Tar Heel and Tar Heels

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From Tar Heel to Those Tar Heels!

Tar Heel and Tar Heels: Definition (Meaning), Origin, and History

Introduction

Tar Heel. Most have heard the words Tar Heel, but what is its origin? Ponder the following questions and phrases, for they are associated with the State of North Carolina. Tar Heel definition? From Tar Heel meaning, Tar Heel legends, Tar Heel history, Tar Heel facts, to what is a Tar Heel, explore the earliest date that North Carolina became known as the Tar Heel State. What in the world is a Tar Heel? Now let's discuss the facts about Tar Heels, and the year that Tar Heel was first coined. So, are you a Tar Heel?

History

One legend has the nickname, "Tar Heel", being applied to the state's residents as long ago as the Revolutionary War. According to this story, the troops of British General Cornwallis were fording what is now known as the Tar River between Rocky Mount and Battleboro when they discovered that tar had been dumped into the stream to impede their crossing. When they finally got across the river they found their feet completely black with tar. Their observation that anyone who waded North Carolina rivers would acquire tar heels led to the nickname first being used.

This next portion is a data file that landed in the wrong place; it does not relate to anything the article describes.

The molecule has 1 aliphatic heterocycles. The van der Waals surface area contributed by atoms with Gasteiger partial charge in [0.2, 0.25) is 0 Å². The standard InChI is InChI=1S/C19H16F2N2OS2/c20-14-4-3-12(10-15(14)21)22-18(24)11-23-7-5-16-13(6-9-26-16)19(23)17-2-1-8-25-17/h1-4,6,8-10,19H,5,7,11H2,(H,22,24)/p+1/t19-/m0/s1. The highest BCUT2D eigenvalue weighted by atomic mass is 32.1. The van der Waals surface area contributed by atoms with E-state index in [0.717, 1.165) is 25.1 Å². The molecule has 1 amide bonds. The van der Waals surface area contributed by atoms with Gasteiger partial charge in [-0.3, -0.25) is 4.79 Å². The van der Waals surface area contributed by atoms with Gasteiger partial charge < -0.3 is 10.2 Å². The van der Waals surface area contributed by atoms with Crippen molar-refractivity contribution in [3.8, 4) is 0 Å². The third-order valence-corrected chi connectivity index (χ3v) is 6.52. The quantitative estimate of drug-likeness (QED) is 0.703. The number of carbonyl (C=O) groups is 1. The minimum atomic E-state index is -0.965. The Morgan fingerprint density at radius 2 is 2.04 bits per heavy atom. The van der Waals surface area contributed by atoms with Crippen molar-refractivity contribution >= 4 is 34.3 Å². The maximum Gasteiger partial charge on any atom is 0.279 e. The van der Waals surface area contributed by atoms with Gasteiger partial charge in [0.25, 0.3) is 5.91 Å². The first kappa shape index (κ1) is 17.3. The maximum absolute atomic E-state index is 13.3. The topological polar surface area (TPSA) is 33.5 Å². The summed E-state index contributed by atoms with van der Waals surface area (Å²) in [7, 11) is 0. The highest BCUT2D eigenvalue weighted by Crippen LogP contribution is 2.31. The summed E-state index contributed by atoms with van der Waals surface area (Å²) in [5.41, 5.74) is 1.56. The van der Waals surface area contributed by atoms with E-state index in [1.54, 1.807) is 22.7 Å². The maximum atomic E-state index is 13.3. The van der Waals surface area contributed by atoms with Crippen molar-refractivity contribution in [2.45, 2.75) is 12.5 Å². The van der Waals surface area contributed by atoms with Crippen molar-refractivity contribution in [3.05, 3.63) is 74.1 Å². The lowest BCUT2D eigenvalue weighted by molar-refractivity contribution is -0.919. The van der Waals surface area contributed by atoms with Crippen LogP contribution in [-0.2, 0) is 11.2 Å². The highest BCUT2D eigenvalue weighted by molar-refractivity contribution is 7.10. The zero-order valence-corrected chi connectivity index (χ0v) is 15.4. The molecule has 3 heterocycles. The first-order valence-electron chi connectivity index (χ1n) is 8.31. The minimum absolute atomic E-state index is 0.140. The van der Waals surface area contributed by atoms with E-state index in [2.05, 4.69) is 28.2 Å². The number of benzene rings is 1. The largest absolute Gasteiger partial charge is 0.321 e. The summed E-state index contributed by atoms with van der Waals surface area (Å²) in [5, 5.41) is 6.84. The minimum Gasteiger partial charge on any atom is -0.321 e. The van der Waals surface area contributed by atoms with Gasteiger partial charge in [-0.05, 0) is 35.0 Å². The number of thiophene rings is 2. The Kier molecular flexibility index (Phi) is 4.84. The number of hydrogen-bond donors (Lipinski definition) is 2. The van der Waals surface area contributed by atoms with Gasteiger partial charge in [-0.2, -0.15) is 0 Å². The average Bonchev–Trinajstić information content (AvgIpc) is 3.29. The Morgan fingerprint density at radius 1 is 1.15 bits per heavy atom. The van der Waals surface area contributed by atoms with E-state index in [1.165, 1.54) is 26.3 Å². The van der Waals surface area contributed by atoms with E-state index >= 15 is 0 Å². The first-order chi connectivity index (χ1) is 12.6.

Others say the nickname was acquired during the War Between the States. During one of that war's fiercest battles a column supporting North Carolina troops was driven from the field. After the battle, the North Carolinians who had successfully fought it out alone, happened to meet the regiment which had fled to safety and were greeted with the question, "Any more tar down in the Old North State, boys?"

"No, not a bit," shot back one of the North Carolina soldiers. "Old Jeff's bought it all up," he went on, referring to Jefferson Davis, President of the Confederacy.

"Is that so? What's he going to do with it?"

"He's going to put it on you'ns heels to make you stick better in the next fight."

Upon hearing of the incident, Robert E. Lee smiled and said to a fellow officer, "God bless the Tar Heel boys."